Virginia Women in History (2004) The Pamunkey Legacy by Nancy Wright Beasley The Treaty of Middle Plantation: Epilogue to Bacon's Rebellion by Martha W McCartney Badge of Cooperation

Pamunkey Nation, Route 1, P.O. Box 226 King William, VA 23086 804-843-3526

Tribal historian William Deyo said, Nov. 7, 2014, "Cockacoeske being the daughter of Necotowance is probably a theory, but I came up with the same theory a few years ago based on some good evidence. I do not believe that I published anything on it, however, and it is comforting to know that someone else has independently come up with the same theory. We know for a fact that Cockacoeske was the granddaughter of Opechancanough, who was the head of the federation because of the matrilineal royal succession through his mother. If Opechancanough's wife was Cleopatra, sister of Pocahontas (also of the royal line of succession), his son could succeed him as leader of the federation. Necotowance was the next in line who became the head of the federation. Totopotomoi was the next to succeed and was the husband of Cockacoeske, who succeeded in her own right after Totopotomoi (who was killed in 1656). I believe that Necotowance married a woman of the same line as Pocahontas and Cleopatra, which gave his daughter, Cockacoeske, the right of succession after her husband."

Among the descendants of Cockacoeske were: Patrick Henry, the orator and Governor of Virginia; Dolly Madison, wife of President James Madison; Dabney Carr (1743-1773), Virginia burgess and brother-in-law of President Thomas Jefferson; Lady Nancy Astor, first woman to sit in the British House of Commons; President Zachary Taylor and his daughter Sarah Knox Taylor, the first wife of President Jefferson Davis of the Confederacy; Confederate Gen. J.E.B. Stuart; Gen. Edmund Pendleton Gaines; Col. George Strother Gaines; and numerous other notable Southern families.


Family links:

Parents:
 Weroance Nectowance Powhatan (1600 - 1649)

Spouses:
 Toby West (1616 - 1656)
 John West (1632 - 1691)

Children:
 '''Susannah Pamunkey Dabney''' (D'Aubigne) (1643 - 1724)*
 Jane Totopotomoi West Harrison (1650 - ____)*
 Joseph West (1650 - ____)*
 John West (1657 - 1716)*


  • Calculated relationship

Burial: Pamunkey Indian Reservation King William King William County Virginia, USA


https://www.revolvy.com/main/index.php?s=Cockacoeske&item_type=topic

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West Point was named for the Queen of Pamunkey'son. Queen of Pumunkey has a portion of the National State Park named Weromicoco in her honor. [https://www.nps.gov/cajo/learn/management/stateofthepark.htm]

Werowance is a female leader of the Pamunky Nation. The La Louisianne Fur Trade went through the Ocaneechi Path to New Kent, a Fur Trade Town founded by Col William Claiborne/Clyburn. There are towns named for this Queen of the Pamunky. Kosiesko is a town in Mississippi which was named for the Pamunkey Queen during the La Louisianne royal era. That town is also the birth place of Oprah Winfrey. Kosciusko is a town in Indiana named for same queen. This Kosiesko would have been an "aka la pous cous" a term that the French used to denote a Powhatan Confederate who was then a forebear of some of the La Lousianne Ashnoya Tribe members in the Natchez area whose descendants became the neighbors to the 1700 era Attapassas natives whose land leases are recorded in the book called History of the Attapassas District. The media section of this Geni will have the names associated with Kosiesco's descendant Ashnoya Tribal kin, in time.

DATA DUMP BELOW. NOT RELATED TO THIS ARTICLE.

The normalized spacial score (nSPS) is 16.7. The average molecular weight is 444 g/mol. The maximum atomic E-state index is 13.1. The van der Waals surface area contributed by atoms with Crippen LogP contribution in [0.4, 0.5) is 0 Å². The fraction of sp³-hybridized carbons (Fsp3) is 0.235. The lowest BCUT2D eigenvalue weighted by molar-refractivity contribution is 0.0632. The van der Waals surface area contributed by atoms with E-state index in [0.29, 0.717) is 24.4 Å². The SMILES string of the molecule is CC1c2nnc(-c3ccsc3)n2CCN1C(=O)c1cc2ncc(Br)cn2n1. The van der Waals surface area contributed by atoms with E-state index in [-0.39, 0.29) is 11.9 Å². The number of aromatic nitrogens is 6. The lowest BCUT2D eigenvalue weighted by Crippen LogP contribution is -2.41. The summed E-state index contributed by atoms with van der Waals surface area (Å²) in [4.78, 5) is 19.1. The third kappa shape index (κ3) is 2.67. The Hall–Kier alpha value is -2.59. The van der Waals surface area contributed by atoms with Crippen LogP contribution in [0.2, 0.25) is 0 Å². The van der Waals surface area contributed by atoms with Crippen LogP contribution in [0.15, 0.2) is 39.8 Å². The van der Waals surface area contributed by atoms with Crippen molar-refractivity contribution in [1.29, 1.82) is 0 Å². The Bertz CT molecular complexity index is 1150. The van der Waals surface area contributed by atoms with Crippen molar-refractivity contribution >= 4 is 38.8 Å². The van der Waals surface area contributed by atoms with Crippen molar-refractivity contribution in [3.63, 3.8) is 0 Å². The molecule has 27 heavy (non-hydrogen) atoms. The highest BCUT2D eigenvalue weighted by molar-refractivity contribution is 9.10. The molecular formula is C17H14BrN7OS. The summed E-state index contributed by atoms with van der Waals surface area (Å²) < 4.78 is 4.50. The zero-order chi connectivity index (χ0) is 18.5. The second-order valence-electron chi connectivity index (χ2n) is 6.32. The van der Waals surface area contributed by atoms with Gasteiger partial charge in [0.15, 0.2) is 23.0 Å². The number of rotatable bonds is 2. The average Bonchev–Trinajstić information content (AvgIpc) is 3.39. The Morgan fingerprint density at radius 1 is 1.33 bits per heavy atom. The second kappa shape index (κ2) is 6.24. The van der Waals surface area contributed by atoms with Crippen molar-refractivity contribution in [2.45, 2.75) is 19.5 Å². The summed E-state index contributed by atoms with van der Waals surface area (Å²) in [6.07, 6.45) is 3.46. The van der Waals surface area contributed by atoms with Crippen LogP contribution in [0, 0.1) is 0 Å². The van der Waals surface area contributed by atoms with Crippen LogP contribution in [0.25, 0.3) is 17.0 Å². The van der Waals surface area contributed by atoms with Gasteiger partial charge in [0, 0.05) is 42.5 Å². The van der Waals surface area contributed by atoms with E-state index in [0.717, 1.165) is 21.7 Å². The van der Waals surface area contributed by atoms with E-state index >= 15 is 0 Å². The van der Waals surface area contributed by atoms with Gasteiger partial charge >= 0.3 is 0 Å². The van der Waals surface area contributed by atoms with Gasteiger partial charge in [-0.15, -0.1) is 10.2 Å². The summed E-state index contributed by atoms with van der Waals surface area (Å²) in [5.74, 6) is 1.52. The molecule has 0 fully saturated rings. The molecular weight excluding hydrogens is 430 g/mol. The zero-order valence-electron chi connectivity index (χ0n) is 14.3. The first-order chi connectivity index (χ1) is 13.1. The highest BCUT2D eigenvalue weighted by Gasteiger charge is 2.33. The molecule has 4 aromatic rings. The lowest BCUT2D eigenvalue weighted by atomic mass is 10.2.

Kosciuku, Indiana and Kosiesko, Mississippi are towns named for the La Lousianne/Spanish era areas of while Cockieska's descendants were a part of from the times of Col Francis West on down through territorial govenor of William C. C. Claiborne of Louisiana Territory. Shee was considered the Queen of Pamunkey and watched her son be imprisoned, falsely, for being linked on the Bacon Rebellion massacre participants; which he was loyal to Governor Berkeley of Williamsburg. The "Northern Neck" Native Americans in the Confederacy of Powhatan were non - violent and never involved in violence against the colonists. The Queen of Pamunkey's X marked the spot as the Werowance (Female Leader) of all of the Northern Neck Tribes which included the Mataponi and all the others of New Kent, VR. The state park named Werowicomico State Park was the former land of Capt John Smith of Purton who held the lease on the land for the Northern Neck Nottoway Chief of the Tribe of the now Cherawenhaka who self indentured for the sake of Virginia law requirement of all Native Americans to be apprenticed in a trade until the age of 21. The Pamunky Reservation was near land of John Lightfoot of the Armistead family who was enrolled as Eastern Cherokee and removed with some to the Cherokee lands. The other land owner of the Pamunky area was the Howell family who formerly were of New Kent, VR.

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Cockacoeske, Leader of the Pamunkey's Timeline

1625
1625
Virginia, United States
1634
1634
Virginia, United States
1650
1650
Age 16
1650
Age 16
England, United Kingdom
1657
1657
Age 23
Virginia
1686
1686
Age 52
Virginia, United States
1686
Age 52